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While Secretary of Defense Les Aspin and Mr. Christopher unveiled the partnership plan abroad, at home an anonymous ``senior administration official'' told the press that it would take ``years'' for Russia to meet the ``prerequisites'' for NATO membership. The official counted ``stability'' and ``irreversible democratic structures'' as preconditions for NATO membership. This amounted to putting the cart before the horse. If the West had waited for Germany (or Italy, Turkey, or Spain) to get ``irreversible'' democratic structures before joining NATO, it would still be waiting. Membership in NATO is a precondition for achieving irreversible democracy, not vice versa.

The only constructive response to doubts about new members would be to establish a category of ``associate member,'' where countries could start out and to which they could be returned in case of serious backsliding.

The East European countries are also being told that they must adapt to NATO technical equipment standards before they can become members. Here again, the cart is put before the horse. In the past, a country always joined first, then worked on standardization. That is the normal sequence.

IN unilaterally laying down conditions and demanding that the Easterners meet them beforehand, the West has been shamelessly projecting all of the burdens of adjustment onto the East. This comes at a time when the Easterners cannot afford extra burdens. If NATO really wants these countries as allies and does not want to drive them away, then it needs to give them some of the benefits of membership, not just burdens.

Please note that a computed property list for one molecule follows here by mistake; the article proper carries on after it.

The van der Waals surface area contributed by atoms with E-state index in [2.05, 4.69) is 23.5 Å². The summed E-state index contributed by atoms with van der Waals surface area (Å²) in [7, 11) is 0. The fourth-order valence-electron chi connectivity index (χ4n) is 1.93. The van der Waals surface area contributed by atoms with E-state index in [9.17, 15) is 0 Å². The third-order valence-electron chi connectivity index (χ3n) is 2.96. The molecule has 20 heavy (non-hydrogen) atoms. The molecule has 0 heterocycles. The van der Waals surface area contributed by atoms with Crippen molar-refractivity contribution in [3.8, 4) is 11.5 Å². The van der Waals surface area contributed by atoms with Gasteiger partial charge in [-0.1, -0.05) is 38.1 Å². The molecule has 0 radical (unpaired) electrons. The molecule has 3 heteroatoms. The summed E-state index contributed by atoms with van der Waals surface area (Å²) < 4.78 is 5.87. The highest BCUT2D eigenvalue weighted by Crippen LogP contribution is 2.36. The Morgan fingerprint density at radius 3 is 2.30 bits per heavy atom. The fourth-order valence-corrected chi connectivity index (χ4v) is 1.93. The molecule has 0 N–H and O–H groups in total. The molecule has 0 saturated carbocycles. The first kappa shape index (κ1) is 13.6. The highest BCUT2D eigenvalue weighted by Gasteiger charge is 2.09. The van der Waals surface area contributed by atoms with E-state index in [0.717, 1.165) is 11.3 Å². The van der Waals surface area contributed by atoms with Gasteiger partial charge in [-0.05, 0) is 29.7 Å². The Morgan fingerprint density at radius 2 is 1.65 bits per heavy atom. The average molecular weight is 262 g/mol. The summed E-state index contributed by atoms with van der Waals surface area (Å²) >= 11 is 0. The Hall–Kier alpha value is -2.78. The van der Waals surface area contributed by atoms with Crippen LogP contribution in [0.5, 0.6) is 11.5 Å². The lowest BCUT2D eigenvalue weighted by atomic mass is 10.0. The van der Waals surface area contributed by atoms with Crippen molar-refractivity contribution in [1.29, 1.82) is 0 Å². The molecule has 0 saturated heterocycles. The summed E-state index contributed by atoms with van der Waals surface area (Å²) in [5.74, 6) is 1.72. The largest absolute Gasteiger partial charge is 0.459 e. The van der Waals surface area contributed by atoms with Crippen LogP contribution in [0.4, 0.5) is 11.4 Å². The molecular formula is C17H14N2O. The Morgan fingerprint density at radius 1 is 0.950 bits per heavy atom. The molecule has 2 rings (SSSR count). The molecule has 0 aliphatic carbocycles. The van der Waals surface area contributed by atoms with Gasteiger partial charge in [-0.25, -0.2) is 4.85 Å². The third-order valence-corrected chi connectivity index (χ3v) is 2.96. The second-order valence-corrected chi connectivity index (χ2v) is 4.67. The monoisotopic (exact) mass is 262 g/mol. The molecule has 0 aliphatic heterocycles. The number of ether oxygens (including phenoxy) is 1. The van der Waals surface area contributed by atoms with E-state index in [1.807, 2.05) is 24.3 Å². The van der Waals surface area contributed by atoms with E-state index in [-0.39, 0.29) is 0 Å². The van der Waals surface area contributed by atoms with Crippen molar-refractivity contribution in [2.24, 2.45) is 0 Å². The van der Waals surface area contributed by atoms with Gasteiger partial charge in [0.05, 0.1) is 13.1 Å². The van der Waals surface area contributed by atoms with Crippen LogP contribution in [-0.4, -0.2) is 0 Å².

Until very recently, a number of people in NATO circles thought that their job was to make it harder for the East Europeans and Russians to get in. They found all kinds of arguments why it couldn't happen and wouldn't work. Now the goal is to find ways to make it happen and make it work. The whole subject needs to be rethought in these terms.

Once the thought-lines are clear, negotiations can begin on membership in a matter of months, not years. This does not mean instant membership but a multistage process, consisting of: first, negotiations with the Easterners to set terms and conditions for full membership that include adjustments on the Western side as well; second, the actual negotiations on full membership (or associate membership for countries where this seems to be a more reasonable target); third, ratification and entry into force.

If, at the Jan. 10, 1994, summit, NATO were to commit itself to the ultimate goal of membership for all of the Easterners, this would give the new democracies genuine confidence. The decision would provide them with a perspective that, despite some delay, would enable them to fit their security planning into it in the here and now. It also would help to stabilize them in the here and now. The Opinion/Essay Page welcomes manuscripts. Authors of articles we accept will be notified by telephone. Authors of articles not accepted will be notified by postcard. Send manuscripts by mail to Opinions/Essays, One Norway Street, Boston, MA 02115, by fax to 617 -450-2317, or by Internet E-mail to OPED@RACHELCSPS.COM.